The Indo-Tibetan Border Police is deployed for guarding duties on the Indo-China border from Karakoram Pass in Ladakh to Diphu Pass in Arunachal Pradesh covering a total distance of 3488 km.[17] It has 89,432 personnel in 56 fighting, 2 DM and 4 specialized battalions.[18][14]

Sashastra Seema Bal (SSB)

The objective of the Sashastra Seema Bal (English: Armed Border Force) is to guard the Indo-Nepal and Indo-Bhutan borders. It has 76,337 personnel and 67 battalions, as well as some reserved battalions.[19][14][20]

See also


  1. ^ "MHA gets 1.67 lakh crore;emphasis on police,census".
  2. ^ Government of India, Ministry of Home Affairs (18 March 2011). "Office Memorandum" (PDF). mha.gov.in. Director (Personnel), MHA. p. 1. Retrieved 19 September 2020.
  3. ^ Government of India, Ministry of Home Affairs (23 November 2011). "Office Memorandum" (PDF). mha.gov.in. Director (Personnel), MHA. Retrieved 19 September 2020.
  4. ^ Online, The Telegraph (26 March 2011). "For the paramilitary, all's in a new name". www.telegraphindia.com. The Telegraph. Retrieved 19 September 2020.
  5. ^ https://indianexpress.com/article/india/sc-upholds-hc-order-on-nffu-for-capf-officers-5571027/
  6. ^ https://main.sci.gov.in/supremecourt/2013/7829/7829_2013_Judgement_05-Feb-2019.pdf
  7. ^ https://dopt.gov.in/sites/default/files/14017_47_2011-Estt.RR-01082012.pdf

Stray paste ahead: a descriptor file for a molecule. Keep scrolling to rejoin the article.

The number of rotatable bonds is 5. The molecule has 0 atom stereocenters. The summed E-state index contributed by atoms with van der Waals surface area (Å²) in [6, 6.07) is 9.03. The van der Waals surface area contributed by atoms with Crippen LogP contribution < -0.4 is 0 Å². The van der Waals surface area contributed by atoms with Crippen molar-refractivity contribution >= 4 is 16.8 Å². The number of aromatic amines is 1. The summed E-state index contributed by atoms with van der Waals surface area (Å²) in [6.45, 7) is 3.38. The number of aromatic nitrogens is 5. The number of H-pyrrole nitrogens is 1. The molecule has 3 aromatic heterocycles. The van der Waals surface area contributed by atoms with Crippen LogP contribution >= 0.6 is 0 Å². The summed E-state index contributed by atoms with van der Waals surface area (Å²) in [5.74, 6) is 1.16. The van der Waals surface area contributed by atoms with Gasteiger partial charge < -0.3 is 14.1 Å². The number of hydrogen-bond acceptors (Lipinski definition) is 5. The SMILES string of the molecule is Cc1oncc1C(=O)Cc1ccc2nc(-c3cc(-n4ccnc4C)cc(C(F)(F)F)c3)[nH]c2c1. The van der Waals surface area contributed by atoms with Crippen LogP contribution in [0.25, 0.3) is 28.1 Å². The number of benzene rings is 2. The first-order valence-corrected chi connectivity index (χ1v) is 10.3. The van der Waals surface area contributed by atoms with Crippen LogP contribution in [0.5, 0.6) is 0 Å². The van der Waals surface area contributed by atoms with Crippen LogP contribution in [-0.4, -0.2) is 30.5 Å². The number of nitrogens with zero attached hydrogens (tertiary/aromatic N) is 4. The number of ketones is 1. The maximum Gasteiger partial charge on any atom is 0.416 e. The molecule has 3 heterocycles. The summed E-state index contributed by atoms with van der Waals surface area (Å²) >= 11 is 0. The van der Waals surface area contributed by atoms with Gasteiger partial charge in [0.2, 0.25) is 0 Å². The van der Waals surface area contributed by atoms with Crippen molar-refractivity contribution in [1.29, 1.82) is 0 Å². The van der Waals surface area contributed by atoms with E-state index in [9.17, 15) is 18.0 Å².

8. ^ https://pib.gov.in/PressReleaseIframePage.aspx?PRID=1576843
  9. ^ https://www.business-standard.com/article/news-ani/centre-gives-nods-to-grant-ogas-status-to-group-a-executive-cadre-officers-119070301021_1.html
  10. ^ "https://timesofindia.indiatimes.com/india/Lt-Col-rank-officers-in-armed-forces-placed-in-higher-pay-band/articleshow/4431544.cms". https://timesofindia.indiatimes.com/. Times of India. 22 april 2009. Retrieved 19 September 2020. |first1= missing |last1= (help); Check date values in: |date= (help); External link in |website=, |title= (help)
  11. ^ a b "Government allows women to be combat officers in all Central Armed Police Forces". The Economic Times. 11 July 2018. Retrieved 9 January 2020.
  12. ^ "Women quota in CRPF, CISF to be made 15 percent". www.telegraphindia.com. Retrieved 9 January 2020.
  13. ^ Selvaraj, A. "Archana Ramasundram becomes first woman to head paramilitary forces | India News - Times of India". The Times of India. TNN. Retrieved 9 January 2020.
  14. ^ a b c d "MHA Annual Report 2016-2017" (PDF). Archived from the original (PDF) on 8 August 2017.
  15. ^ "COBRA to sting Naxal virus: new force gets Centre nod". Financial Express. 29 August 2008. Retrieved 26 February 2014.
  16. ^ "Border Security Force". bsf.nic.in. Archived from the original on 20 August 2014. Retrieved 19 February 2020.
  17. ^ "Indo-Tibetan Border Police". Archive.india.gov.in. Retrieved 9 February 2014.
  18. ^ "Home | Indo Tibetan Border Police, Ministry of Home Affairs". itbpolice.nic.in. Retrieved 10 August 2017.
  19. ^ "Guarding the Nation's Frontiers | eGov Magazine". Egov.eletsonline.com. 6 March 2013. Retrieved 5 January 2014.
  20. ^ "Force Profile- SSB Ministry Of Home Affairs, Govt. Of India". ssb.nic.in. Retrieved 12 August 2017.